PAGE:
Eat till your insides beg for mercy: competitive noodle eating in Japan

A 300-year-old tradition of gargantuan wanko soba noodle slurping sees our writer beaten after a mere 75 bowls in Morioka, northern Japan

On a backstreet in Morioka, northern Japan, I take a deep breath and steel myself. I’m at a restaurant called Azumaya, about to be inducted into the world of competitive noodle eating. I’ve skipped lunch in preparation.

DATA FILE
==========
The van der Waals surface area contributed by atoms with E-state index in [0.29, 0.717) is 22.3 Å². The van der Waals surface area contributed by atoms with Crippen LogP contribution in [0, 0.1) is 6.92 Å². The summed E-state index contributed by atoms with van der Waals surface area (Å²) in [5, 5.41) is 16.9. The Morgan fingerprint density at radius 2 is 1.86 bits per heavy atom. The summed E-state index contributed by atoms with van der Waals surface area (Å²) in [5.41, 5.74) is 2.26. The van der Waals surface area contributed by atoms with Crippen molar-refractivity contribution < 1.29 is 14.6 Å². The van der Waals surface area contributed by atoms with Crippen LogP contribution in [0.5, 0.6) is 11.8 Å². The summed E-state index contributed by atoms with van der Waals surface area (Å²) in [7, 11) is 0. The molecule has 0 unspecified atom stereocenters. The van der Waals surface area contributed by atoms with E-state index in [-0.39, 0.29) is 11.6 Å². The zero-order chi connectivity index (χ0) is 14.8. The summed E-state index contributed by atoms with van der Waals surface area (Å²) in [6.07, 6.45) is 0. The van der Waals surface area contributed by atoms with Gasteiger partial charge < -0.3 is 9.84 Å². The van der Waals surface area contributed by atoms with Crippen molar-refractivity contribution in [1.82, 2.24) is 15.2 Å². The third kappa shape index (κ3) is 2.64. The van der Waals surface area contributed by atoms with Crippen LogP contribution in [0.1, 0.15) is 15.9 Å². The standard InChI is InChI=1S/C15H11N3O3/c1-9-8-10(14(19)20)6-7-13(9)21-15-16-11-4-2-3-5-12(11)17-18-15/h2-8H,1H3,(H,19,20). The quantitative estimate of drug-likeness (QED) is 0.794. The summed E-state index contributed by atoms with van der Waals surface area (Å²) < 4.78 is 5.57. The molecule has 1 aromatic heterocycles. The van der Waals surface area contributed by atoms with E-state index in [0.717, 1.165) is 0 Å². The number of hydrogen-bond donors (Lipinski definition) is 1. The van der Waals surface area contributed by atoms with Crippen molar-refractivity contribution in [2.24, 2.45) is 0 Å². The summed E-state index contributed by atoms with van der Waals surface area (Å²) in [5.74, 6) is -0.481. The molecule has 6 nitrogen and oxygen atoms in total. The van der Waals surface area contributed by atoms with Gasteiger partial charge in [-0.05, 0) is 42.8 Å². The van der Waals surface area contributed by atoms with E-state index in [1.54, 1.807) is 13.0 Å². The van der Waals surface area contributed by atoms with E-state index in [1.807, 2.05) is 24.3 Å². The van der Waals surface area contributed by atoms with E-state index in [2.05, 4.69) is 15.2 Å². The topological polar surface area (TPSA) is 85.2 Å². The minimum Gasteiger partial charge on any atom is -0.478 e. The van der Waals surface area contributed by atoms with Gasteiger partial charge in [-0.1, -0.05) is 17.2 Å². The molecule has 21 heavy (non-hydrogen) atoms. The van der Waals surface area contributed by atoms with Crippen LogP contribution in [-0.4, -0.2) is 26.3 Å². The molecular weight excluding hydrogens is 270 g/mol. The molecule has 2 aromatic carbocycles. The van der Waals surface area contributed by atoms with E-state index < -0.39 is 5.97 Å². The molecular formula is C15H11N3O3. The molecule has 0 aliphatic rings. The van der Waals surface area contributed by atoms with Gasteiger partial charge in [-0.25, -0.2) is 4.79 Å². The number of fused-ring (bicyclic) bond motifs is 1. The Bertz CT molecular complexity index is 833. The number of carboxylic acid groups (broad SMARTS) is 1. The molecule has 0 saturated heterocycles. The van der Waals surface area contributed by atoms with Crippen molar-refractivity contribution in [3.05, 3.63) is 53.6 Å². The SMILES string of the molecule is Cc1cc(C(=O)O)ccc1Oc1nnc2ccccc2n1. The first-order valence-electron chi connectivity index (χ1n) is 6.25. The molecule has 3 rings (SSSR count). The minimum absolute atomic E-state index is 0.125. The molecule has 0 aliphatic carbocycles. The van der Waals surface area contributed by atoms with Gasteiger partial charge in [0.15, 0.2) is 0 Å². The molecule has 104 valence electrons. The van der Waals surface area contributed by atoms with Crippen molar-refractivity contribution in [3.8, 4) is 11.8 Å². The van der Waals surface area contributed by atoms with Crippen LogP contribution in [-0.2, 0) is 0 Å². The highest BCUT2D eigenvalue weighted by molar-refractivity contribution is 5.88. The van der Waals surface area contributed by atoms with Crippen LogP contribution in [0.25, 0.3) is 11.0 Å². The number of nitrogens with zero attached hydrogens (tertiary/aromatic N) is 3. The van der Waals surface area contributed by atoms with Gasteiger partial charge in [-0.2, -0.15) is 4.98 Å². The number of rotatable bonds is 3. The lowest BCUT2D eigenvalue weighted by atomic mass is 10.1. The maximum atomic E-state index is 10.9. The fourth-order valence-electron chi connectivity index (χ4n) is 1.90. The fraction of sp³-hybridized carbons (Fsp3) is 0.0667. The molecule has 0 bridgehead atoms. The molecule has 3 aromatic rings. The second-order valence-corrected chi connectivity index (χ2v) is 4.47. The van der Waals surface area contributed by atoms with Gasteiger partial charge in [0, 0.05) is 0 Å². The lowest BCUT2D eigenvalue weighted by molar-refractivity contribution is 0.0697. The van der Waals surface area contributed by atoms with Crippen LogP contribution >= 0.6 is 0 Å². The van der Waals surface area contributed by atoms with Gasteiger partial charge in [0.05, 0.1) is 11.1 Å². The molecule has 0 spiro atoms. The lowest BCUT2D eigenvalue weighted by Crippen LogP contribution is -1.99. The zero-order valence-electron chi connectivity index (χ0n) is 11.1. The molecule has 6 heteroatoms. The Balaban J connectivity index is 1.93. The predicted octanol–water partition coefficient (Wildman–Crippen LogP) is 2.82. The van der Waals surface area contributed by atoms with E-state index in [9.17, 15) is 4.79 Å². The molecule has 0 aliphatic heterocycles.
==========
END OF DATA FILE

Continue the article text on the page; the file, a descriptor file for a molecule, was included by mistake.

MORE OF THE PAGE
Wanko soba, literally bowl noodles, is a traditional dish in Iwate prefecture, and speed-eating competitions are held in the cities of Hanamaki and Morioka each year. On 6 November, Morioka will host the 31st All Japan Wanko Soba Contest, with 176 contestants from across Japan descending on the Nanak shopping mall for a feasting frenzy. (Hanamaki holds its competition in February.)

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